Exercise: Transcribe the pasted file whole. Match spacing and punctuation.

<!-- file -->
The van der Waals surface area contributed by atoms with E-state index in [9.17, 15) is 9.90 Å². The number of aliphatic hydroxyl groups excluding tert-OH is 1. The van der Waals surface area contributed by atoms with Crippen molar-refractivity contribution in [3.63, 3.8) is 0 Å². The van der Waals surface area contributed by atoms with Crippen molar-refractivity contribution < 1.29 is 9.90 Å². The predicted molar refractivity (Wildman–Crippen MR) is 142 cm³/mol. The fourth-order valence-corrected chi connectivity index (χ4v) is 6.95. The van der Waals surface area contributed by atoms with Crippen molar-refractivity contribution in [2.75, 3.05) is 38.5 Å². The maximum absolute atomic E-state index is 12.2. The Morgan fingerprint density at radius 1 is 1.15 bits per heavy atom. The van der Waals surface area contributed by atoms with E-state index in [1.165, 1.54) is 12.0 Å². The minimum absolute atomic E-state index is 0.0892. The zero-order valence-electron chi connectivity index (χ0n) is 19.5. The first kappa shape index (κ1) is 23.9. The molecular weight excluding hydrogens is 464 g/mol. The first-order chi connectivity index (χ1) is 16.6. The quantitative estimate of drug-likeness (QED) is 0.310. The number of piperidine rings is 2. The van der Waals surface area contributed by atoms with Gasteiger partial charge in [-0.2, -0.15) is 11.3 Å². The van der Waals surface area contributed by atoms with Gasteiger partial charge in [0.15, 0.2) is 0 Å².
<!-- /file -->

The van der Waals surface area contributed by atoms with E-state index in [9.17, 15) is 9.90 Å². The number of aliphatic hydroxyl groups excluding tert-OH is 1. The van der Waals surface area contributed by atoms with Crippen molar-refractivity contribution in [3.63, 3.8) is 0 Å². The van der Waals surface area contributed by atoms with Crippen molar-refractivity contribution < 1.29 is 9.90 Å². The predicted molar refractivity (Wildman–Crippen MR) is 142 cm³/mol. The fourth-order valence-corrected chi connectivity index (χ4v) is 6.95. The van der Waals surface area contributed by atoms with Crippen molar-refractivity contribution in [2.75, 3.05) is 38.5 Å². The maximum absolute atomic E-state index is 12.2. The Morgan fingerprint density at radius 1 is 1.15 bits per heavy atom. The van der Waals surface area contributed by atoms with E-state index in [1.165, 1.54) is 12.0 Å². The minimum absolute atomic E-state index is 0.0892. The zero-order valence-electron chi connectivity index (χ0n) is 19.5. The first kappa shape index (κ1) is 23.9. The molecular weight excluding hydrogens is 464 g/mol. The first-order chi connectivity index (χ1) is 16.6. The quantitative estimate of drug-likeness (QED) is 0.310. The number of piperidine rings is 2. The van der Waals surface area contributed by atoms with Gasteiger partial charge in [-0.2, -0.15) is 11.3 Å². The van der Waals surface area contributed by atoms with Gasteiger partial charge in [0.15, 0.2) is 0 Å².